Iranians find a Pearl of Great Price
ATHENS, Greece — Some of the strongest Christians I know are Iranian.
I’ve been thinking about them a lot in the midst of growing tensions between our two countries.
As I watch news of missile attacks, a downed airliner, protests and grim prognostications, I remember Miriam, her bronze fingers with chipped nail polish tracing over the words of a Bible verse in Farsi, right to left (just like Hebrew). She had highlighted the words in yellow and festooned them with little hearts and stars.
“Again, the kingdom of heaven is like a merchant looking for fine pearls. When he found one of great value, he went away and sold everything he had and bought it.”
I met Miriam during a visit to Athens in 2018. She was one of countless refugees from the Middle East, and she was part of a Bible study conducted by Christians working with Mission Resource Network’s MedRim initiative.
We sat on floor cushions around a low, Asian-style table in a room with bamboo-lined walls. A Korean Christian owned the place and was letting the refugees live there.
Only one of the Iranians in the Bible study knew much English. He wasn’t feeling well, but he translated nonetheless — and still managed to be a comedian. When the teacher debated whether or not to use a small nail to hang up a dry-erase board, he yelled, “It’s OK! If we make hole, we just use toothpaste” to cover it.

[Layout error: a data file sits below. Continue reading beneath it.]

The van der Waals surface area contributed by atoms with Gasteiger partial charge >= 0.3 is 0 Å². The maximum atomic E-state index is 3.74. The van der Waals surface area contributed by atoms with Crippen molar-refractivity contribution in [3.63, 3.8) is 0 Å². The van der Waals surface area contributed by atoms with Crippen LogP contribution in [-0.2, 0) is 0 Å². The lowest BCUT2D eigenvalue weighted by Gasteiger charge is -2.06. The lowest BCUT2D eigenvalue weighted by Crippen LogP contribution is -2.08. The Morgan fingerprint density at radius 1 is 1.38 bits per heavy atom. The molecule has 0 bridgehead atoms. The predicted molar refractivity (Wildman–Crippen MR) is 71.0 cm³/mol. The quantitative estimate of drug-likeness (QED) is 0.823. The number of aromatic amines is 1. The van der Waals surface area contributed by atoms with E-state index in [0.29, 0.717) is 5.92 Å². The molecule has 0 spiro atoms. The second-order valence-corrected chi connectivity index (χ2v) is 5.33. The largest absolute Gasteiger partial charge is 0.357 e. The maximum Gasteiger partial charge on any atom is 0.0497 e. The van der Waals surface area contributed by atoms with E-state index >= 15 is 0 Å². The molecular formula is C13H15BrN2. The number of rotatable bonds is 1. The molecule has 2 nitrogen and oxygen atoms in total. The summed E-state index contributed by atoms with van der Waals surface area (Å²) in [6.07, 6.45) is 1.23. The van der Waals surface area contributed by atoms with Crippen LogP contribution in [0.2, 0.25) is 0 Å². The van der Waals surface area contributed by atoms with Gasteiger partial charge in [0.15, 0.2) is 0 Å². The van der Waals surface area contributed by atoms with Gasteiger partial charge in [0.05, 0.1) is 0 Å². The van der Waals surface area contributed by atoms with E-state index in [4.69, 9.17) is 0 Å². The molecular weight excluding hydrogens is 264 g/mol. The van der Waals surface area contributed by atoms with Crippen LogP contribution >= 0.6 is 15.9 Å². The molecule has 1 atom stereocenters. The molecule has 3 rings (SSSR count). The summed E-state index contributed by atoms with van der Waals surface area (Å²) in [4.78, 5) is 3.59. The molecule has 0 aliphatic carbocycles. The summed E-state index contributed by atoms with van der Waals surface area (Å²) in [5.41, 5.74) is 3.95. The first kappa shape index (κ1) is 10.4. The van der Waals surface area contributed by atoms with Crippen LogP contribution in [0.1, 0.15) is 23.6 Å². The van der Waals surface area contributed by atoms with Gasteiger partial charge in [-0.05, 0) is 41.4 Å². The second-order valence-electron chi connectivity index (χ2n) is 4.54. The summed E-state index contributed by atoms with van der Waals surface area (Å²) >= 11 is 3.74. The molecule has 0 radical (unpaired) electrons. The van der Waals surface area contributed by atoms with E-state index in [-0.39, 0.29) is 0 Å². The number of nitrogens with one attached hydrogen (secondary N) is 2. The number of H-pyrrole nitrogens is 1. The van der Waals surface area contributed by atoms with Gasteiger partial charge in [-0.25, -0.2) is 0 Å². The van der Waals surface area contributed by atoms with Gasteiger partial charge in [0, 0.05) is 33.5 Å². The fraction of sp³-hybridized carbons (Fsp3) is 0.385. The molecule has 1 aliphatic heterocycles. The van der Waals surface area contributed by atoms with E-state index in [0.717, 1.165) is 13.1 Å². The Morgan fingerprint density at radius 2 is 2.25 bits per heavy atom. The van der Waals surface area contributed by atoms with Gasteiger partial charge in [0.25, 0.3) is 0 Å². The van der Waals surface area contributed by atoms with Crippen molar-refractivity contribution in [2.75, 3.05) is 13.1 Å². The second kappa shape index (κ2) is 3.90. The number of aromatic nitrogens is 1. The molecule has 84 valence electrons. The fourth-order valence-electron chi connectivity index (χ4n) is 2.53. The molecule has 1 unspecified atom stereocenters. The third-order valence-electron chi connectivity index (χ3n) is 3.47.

(I’m so glad the language of apartment rental hacks is universal.)
The study centered on the difference between being saved and being a disciple. It was slow going. These folks were brand new in their faith. But the teacher was patient, even when our translator had to leave.
Miriam was adamant about sharing her story with me, and she wasn’t going to let language be a barrier.
She pulled out her phone (yes, all refugees have phones) and typed text messages into a translation program.
From the broken English in her texts, I gathered that she had encountered an American mission team soon after her arrival in Greece. She studied the Bible with them, but then they left. She prayed and prayed to God for some sort of sign that what she had learned from them was truth.
They need our encouragement. They need discipling.
And we need to learn from them.
A few weeks later she got a letter from the missionaries with the story of the Pearl of Great Price and an oyster shell necklace bearing a tiny pearl. She ran to her room to get them both. I had to see them. The letter was folded, wrinkled and worn. At the end, it said, “All our people in the U.S. prayed for you.”
Miriam was back on her phone, typing at an almost frantic pace.
When she got the letter and the necklace, “I cried,” she wrote, “because I had asked God for this.”
That’s just one of countless stories of faith I’ve encountered among our Iranian brothers and sisters in Europe. Even in the refugee camps, many have endured persecution for their newfound faith. They need our encouragement. They need discipling.
And we need to learn from them.
Please join me in praying for the budding faith among the Iranians in Europe and those still living in Iran. I think God’s doing something amazing among them, and I won’t be surprised if someday soon the epicenter of our faith shifts back to the Middle East.
Sound impossible? I can show you a Bible verse or two that say otherwise — in English and in Farsi.